Limited Evidence on Medication Use for Youth With Autism

Review IDs lack of evidence on medication use for 13- to 30-year-olds with autism spectrum disorder

MONDAY, Sept. 24 (HealthDay News) -- There is a lack of evidence supporting the use of medications in adolescents and young adults with autism spectrum disorders (ASDs), according to a review published online Sept. 24 in Pediatrics.

Dwayne Dove, M.D., Ph.D., from Vanderbilt University in Nashville, Tenn., and colleagues conducted a systematic review to examine medication treatments for individuals between the ages of 13 and 30 with ASD.

Eight studies were identified, of which four were of fair quality. The researchers found that the strength of evidence was insufficient for all outcomes associated with medications examined within the study population. The most consistent findings were seen in two available studies of risperidone, which supported moderate evidence for treating problem behavior, including aggression, in children with ASD, and strong evidence for adverse events, including sedation and weight gain.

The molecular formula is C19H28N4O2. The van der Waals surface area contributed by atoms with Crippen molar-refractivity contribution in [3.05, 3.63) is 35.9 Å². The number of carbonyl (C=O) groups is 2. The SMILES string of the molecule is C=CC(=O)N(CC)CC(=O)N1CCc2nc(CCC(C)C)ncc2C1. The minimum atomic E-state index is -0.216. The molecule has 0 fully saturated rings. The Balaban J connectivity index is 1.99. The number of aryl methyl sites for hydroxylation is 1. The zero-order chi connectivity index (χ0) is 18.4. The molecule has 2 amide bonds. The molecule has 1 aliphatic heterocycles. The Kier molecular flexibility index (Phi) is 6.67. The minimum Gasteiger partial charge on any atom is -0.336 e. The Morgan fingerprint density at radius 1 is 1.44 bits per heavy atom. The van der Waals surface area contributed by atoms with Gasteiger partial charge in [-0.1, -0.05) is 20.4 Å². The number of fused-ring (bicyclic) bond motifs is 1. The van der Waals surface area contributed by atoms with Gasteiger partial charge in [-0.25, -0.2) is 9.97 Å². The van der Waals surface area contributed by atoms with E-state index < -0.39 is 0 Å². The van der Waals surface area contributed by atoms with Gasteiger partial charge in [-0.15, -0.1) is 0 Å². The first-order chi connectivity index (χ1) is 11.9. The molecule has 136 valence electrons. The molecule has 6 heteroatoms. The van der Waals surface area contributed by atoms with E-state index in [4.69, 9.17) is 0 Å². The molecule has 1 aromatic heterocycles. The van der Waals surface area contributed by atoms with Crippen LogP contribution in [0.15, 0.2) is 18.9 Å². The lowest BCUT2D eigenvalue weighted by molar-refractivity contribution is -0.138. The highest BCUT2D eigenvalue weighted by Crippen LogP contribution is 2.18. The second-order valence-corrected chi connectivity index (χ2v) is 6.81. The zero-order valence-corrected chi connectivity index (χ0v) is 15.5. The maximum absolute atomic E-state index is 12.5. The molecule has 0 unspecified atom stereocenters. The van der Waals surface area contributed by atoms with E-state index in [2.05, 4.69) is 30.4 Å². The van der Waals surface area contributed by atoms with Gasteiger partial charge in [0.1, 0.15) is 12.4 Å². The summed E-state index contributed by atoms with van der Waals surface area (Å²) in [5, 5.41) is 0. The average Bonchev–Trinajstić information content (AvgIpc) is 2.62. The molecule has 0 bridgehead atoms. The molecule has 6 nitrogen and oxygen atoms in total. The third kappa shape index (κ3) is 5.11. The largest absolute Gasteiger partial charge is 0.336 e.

"Given the number of individuals affected by ASD, there is a dramatic lack of evidence on best approaches to therapies for adolescents and young adults with these conditions," the authors write. "Little evidence supports the use of medication treatments in the adolescent and young adult population."

One author disclosed financial ties to the pharmaceutical industry.

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